Research from the Cleveland VA published in the ICHE special edition tells a fascinating story of sequential interventions to reduce environmental contamination with C. difficile. The research includes pretty much the whole battery of environmental interventions at our disposal: education of housekeepers, the introduction of a specially trained “A” team, ATP bioluminescence, fluorescent markers and UVC for “no-touch” disinfection. About the only thing missing is copper surfaces!
Before we get to the interventions, let’s just reflect on the fact that somewhere between 60-70% of rooms were contaminated with C. difficile after terminal disinfection in the baseline period. It’s little wonder that admission to a room previously occupied by a patient with C. difficile increased the chances of developing C. difficile infection! Related to this, there’s some interesting thoughts at the beginning of the discussion about whether there could be a “safe” level of C. difficile contamination. I discussed this in a previous blog post here.
The introduction of fluorescent marking with feedback did not eliminate the C. difficile environmental contamination, with 50-60% of cultures remaining contaminated. Similarly, the introduction of a UVC “no-touch” room disinfection system for terminal disinfection did not solve the problem, with 30-40% of cultures remaining contaminated. Only when daily disinfection was performed by a dedicated team and terminal disinfection was performed by EVS supervisors and/or the infection control team was the problem finally solved and C. difficile could no longer be cultured from surfaces. It’s disappointing that the intervention that worked in eliminating C. difficile room contamination comprised improvements in both daily and terminal cleaning, so it’s not possible to determine which was most important. It seems likely that a combination of the two did the trick.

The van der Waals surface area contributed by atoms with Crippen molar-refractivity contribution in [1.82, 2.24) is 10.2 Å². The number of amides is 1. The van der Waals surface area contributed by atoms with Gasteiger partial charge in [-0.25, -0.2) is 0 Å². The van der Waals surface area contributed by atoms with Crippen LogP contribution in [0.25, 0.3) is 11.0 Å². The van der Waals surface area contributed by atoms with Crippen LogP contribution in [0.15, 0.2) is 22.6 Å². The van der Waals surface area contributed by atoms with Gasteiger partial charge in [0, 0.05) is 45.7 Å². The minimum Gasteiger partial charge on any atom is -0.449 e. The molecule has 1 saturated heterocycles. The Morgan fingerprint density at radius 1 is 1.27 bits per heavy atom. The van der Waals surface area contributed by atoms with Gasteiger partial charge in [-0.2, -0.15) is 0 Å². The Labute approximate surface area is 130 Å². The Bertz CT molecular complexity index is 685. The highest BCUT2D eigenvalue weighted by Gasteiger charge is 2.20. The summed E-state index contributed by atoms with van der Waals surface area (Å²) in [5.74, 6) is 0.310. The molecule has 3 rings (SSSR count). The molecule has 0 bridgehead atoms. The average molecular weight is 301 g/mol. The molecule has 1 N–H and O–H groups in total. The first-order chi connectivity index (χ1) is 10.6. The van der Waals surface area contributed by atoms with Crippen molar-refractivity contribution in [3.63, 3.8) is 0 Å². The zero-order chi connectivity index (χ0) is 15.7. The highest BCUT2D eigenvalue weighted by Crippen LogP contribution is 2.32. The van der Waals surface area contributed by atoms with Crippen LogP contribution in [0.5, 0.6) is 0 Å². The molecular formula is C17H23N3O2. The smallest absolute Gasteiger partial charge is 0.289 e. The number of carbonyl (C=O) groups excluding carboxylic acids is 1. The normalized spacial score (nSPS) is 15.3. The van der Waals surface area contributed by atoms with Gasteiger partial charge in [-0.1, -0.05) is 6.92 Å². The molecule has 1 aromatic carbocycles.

Figure: sequential interventions to tackle environmental contamination with C. difficile.
The study used robust microbiology methods to sample the environment, comprising swabs plated directly onto selective agar, and gauze pads from the same surfaces cultured through broth enrichment. The % positive sites from the enriched gauzes was approximately double the swabs inoculated directly onto agar, demonstrating the value of broth enrichment for environmental sampling.
Another important study finding was that the effectiveness of room cleaning prior to UVC room disinfection was sub-optimal, indicating that the housekeepers were placing too much faith in the automated system, which is designed only to disinfect and not to clean.
So what does this odyssey mean? Firstly that a combination of interventions can be useful, and secondly, the extraordinary lengths required to eliminate C. difficile spores from the environment.
Sitzlar B, Deshpande A, Fertelli D, Kundrapu S, Sethi AK, Donskey CJ. An Environmental Disinfection Odyssey: Evaluation of Sequential Interventions to Improve Disinfection of Clostridium difficile Isolation Rooms. Infect Control Hosp Epidemiol 2013;34:459-465.